Keith Coogan

Keith Coogan is an American actor who has starred in such films as "Adventures in Babysitting", and "Don't Tell Mom the Babysitter's Dead". Born in Palm Springs, California, Keith has enjoyed modest success in television and feature films.

Is the author of the above Keith Coogan himself?

Naturally. As an actor, it would be out of character not to plug myself anywhere I could.

"Naturally"? People post all kinds of weird stuff here. So what's up with an actor coming to Wiki Wiki, are you a programmer now?

Studied a little Java, and I create websites for dear and close friends. But a programmer? No. Do I think like a programmer? Yes!

What does it mean to not be a programmer but to think like a programmer?

I do not "program" for a living, however I do recognize patterns, structures, and other programmer stuff, like Keep It Simple Stupid. Let's put it this way, I found Extreme Programming to be an endlessly fascinating read.

Well, you don't have to do it for a living to be a programmer; usually people feel free to add "avocational" or "amateur" or some such.

But it is unusual, isn't it? I don't recall noticing any other professional actors at all who have such interests.

I would like to add that Sean Young is very computer savvy, Wil Wheaton has been known to fire up his Open Source laptop, and everyone knows that there are two ways of overcoming insecurities in school, be smarter than everyone else, or be more popular. Both make you feel better. One leads to late nights staying up with a buzz on, and the other leads to acting.

I did see a rather amusing interview with Woody Harrelson back in the late 80s, when he wasn't being taken very seriously, and he insisted throughout the interview on discussing some book about Cosmology and Relativity that he'd been reading, but it wasn't believable, it was too forced in trying to insist everyone realize he was an intellectual.

You, however, sound believable, I'm not casting aspersions.

On the other hand, it's much more likely that some programmer is messing with my head by pretending to be Coogan. :-)

Or it could be Coogan pretending to be a programmer!

Well, pretend harder. What brings you here?

And after working professionally together years ago, don't you ever hang out with your favorite blogger in real life? Play cards maybe? Only communicating online is, actually I guess that's mostly what I do, too. :-)

Although Wil and I are close friends, it is hard to schedule face-time what with the size of our possies and such. It's much more convenient to just see him on the set.

Ha, caught you, Wil doesn't act anymore, so you wouldn't see him on the set, so QED you're not Coogan.

Wow, that's funny he doesn't act anymore, I just saw him on the set of "Python". Plus, isn't he the voice of Aqua Lad?

Hmm, right, I see that he's acting after all - although Python was released in 2000, so I'm not sure what's up with that comment.

After 29 years in the business, and after having worked with Wil three (3) times over the years, 4 years ago seems like yesterday. Sometimes, work I did ten or twenty years ago seems very fresh in my mind. Also, the relationships you develop with the people you work with take on a family nature. When was the last time you spoke face to face with that second cousin of yours?

Anyway I didn't mean to be rude; when you created the page, at first I assumed it was some fanboy writing about his favorite actor, and I was going to make a snide joke about putting up such a page on this programming-related site, but at the last second it occurred to me that that would be pretty rude if I was unknowingly addressing the actor himself, slight though the chances of that seemed...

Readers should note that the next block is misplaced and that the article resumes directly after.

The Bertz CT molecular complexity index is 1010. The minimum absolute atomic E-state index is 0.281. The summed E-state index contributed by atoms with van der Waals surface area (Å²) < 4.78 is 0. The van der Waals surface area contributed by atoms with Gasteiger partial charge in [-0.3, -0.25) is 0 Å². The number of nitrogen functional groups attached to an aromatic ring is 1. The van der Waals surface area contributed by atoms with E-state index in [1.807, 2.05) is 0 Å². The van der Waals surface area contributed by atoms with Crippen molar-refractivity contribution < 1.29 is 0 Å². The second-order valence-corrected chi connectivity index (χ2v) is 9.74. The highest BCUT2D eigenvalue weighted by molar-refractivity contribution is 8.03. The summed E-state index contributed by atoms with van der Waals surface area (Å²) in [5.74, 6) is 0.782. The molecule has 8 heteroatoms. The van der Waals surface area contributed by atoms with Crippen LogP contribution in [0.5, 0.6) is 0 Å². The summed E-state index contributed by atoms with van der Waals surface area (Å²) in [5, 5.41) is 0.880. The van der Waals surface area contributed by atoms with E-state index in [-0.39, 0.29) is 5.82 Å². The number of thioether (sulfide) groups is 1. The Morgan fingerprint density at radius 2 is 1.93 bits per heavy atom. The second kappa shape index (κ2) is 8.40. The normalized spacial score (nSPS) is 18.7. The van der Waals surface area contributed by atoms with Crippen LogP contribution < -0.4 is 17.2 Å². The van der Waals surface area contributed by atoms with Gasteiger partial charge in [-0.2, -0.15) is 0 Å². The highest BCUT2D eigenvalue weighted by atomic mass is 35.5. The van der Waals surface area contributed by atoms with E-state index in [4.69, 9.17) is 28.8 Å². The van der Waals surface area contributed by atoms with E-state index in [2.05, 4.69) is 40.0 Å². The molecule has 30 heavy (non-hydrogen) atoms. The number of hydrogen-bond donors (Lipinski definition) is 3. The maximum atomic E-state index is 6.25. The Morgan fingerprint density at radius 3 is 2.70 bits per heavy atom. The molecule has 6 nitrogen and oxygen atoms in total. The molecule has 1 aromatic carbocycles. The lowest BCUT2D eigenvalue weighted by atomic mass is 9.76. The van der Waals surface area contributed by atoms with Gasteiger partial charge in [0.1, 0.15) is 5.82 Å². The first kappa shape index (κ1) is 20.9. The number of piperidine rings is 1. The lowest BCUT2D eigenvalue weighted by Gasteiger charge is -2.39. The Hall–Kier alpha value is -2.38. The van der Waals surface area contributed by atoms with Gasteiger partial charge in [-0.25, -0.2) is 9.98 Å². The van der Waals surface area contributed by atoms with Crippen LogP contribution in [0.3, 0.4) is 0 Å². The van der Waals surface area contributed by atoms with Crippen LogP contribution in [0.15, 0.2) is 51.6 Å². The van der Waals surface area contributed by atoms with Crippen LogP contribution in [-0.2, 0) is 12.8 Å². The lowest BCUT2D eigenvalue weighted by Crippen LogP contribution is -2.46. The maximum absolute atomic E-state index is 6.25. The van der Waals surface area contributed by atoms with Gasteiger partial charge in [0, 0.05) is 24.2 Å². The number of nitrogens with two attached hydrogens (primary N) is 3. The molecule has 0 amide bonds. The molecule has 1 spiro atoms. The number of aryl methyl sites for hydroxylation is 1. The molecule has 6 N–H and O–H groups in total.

By the way, I don't know how to pretend any harder. I'm learning, I'm contributing, I I I, me me me, mine mine mine....

Singing the Beatles as you type? :-)

I meant, by participating in the rest of wiki, I guess...

See my full Wiki Pedia entry here

''Perhaps you should contribute some further bulk to your Wiki Pedia entry.

Photo by John Lazar

Hair and makeup by Janet Lazar

I have no doubt you are Keith Coogan. Google finds very little about you except your roles. Have you any hobbies (apart from website design)? Do you have any living relatives who also act?

I like watching and talking about movies. I like playing video games, I also like mapping games like Half-life. I do have some relatives in the biz. Don Stroud, Anthony Coogan, and Rodney Rowland are amongst family relations who act.

[And Java? Another hobby?]

I felt that taking a college course on Java programming would sharpen my math, writing, and Critical Thinking skills. Getting through 1/3 of a Deitel & Deitel publication was an accomplishment in and of itself. Scoring an A- in the class was just icing on the frosting.

I see a web review that says that it's one of the best Java intros they've seen, although it's much too large. So congrats on that and the A-! That's pretty cool.

Wil said on Slashdot today he's going to audition for the newly announced scifi channel Ringworld movie; I'm a big fan of Niven's Known Space series, so I hope it's a good mini-series. Are you interested in auditioning too?

Sounds cool. I'll let my agent know about it, maybe he'll see something in the breakdowns.

Update: I let my agent know about the Ringworld movie on Sci-fi, and he will be looking out for it.

Cool, good luck on that. I know I don't understand casting, because I am continually surprised first by the choices the pros make, and then often by how well it worked out despite my surprise. So I won't pretend to know which role you might best fit. But it seems like it would be a pretty interesting thing to be involved with, regardless. There are a whole slew of fascinating characters in the book.